top of page


twitter: “a short burst of inconsequential information”

   Fifteen years ago, on St Swithin’s Day (15th July), the social media network Twitter was launched. At the start the idea was to create a way of sending short communications of the sort that you might use SMS/text for, but which could be spread more widely than just through mobile phones.

   It took a while for the design team to come up with a name. They started off by asking what a phone did when a message came in and decided that it buzzed and jittered and twitched. Although they toyed with calling their new communications tool Jitter or Twitch, those names didn’t quite seem right.

   In an interview with a New York radio station Jack Dorsey, Twitter’s co-founder, explained how they had ended up with the name we are all now so familiar with: “One of the guys who was helping us . . . took the word Twitch, and he went down the dictionary. And we all looked at the Oxford English Dictionary at the tws, and we found the word twitter. And twitter means a short inconsequential burst of information, chirps from birds. And we were like, that describes exactly what we’re doing here.”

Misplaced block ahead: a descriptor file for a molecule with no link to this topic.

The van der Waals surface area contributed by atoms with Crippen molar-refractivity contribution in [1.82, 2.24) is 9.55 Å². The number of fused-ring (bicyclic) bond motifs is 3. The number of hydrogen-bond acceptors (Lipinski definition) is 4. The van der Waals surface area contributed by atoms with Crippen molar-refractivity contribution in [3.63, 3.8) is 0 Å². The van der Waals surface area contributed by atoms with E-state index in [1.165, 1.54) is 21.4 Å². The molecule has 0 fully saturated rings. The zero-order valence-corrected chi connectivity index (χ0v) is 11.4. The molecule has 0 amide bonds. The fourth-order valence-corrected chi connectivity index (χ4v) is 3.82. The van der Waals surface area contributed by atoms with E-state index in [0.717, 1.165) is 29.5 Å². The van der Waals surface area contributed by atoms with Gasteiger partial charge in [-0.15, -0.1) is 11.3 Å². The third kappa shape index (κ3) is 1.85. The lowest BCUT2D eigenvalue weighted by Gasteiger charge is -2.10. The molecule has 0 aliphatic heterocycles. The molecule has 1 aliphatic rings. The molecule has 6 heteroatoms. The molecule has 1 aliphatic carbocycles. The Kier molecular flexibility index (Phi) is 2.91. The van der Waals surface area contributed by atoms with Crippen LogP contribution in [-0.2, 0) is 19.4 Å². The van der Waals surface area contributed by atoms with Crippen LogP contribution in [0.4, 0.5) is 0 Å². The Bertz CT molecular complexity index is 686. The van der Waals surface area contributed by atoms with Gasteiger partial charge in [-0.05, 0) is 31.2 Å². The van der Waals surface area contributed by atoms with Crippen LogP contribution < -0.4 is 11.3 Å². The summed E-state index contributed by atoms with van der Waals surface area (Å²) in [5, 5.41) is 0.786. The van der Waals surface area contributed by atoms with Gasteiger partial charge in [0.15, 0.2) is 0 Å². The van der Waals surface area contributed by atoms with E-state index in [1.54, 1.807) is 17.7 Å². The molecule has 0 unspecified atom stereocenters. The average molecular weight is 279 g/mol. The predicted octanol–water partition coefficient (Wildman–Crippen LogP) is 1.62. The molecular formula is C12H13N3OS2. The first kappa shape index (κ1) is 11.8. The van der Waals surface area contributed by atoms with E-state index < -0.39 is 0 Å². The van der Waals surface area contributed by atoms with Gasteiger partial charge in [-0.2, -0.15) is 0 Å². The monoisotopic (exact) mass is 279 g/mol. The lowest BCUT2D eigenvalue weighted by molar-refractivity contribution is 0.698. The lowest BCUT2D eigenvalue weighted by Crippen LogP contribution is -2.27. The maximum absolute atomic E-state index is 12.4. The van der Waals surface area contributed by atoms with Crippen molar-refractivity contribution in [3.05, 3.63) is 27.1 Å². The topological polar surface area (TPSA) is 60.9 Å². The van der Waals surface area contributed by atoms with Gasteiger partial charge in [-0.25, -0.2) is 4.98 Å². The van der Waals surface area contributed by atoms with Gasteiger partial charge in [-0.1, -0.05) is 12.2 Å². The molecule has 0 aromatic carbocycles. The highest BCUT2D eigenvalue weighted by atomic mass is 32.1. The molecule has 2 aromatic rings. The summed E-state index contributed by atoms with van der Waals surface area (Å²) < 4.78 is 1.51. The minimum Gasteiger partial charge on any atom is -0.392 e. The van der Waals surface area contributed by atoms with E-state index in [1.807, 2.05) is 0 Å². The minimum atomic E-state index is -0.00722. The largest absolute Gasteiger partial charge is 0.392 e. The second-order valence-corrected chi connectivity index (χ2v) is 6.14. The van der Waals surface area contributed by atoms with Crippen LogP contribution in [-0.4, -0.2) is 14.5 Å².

How far from that original vision Twitter has grown! Many tweets are still inconsequential, but many others have taken on significance. Presidents, Popes, royal families, Prime Ministers: all have used Twitter to make important announcements.

   Sadly, though, this platform has also been used to bully, abuse, slander, attack, insult and condemn. Intemperate language has caused real distress to people, often those who are already vulnerable or on the edge of life.

   Tweets can no longer be called inconsequential. They can bring real joy to others or deep pain.

   We all need space in our lives to exchange views and share ideas. Not everyone will agree with everything but disagreeing with an idea is very different from attacking a person for who they are.

   In the Christian view, every person is valued and unique. Every being is created by God and is special and loved. Every time we attack a person for who they are, we say more about our hard-heartedness and lack of love than we do about them. Every tweet – or post on Facebook, Instagram, e-mail - is a reflection of the writer. I wonder what image there is in the mirror of our own social media posts. I hope it’s a beautiful one of encouragement, compassion and kindness.


With best wishes


bottom of page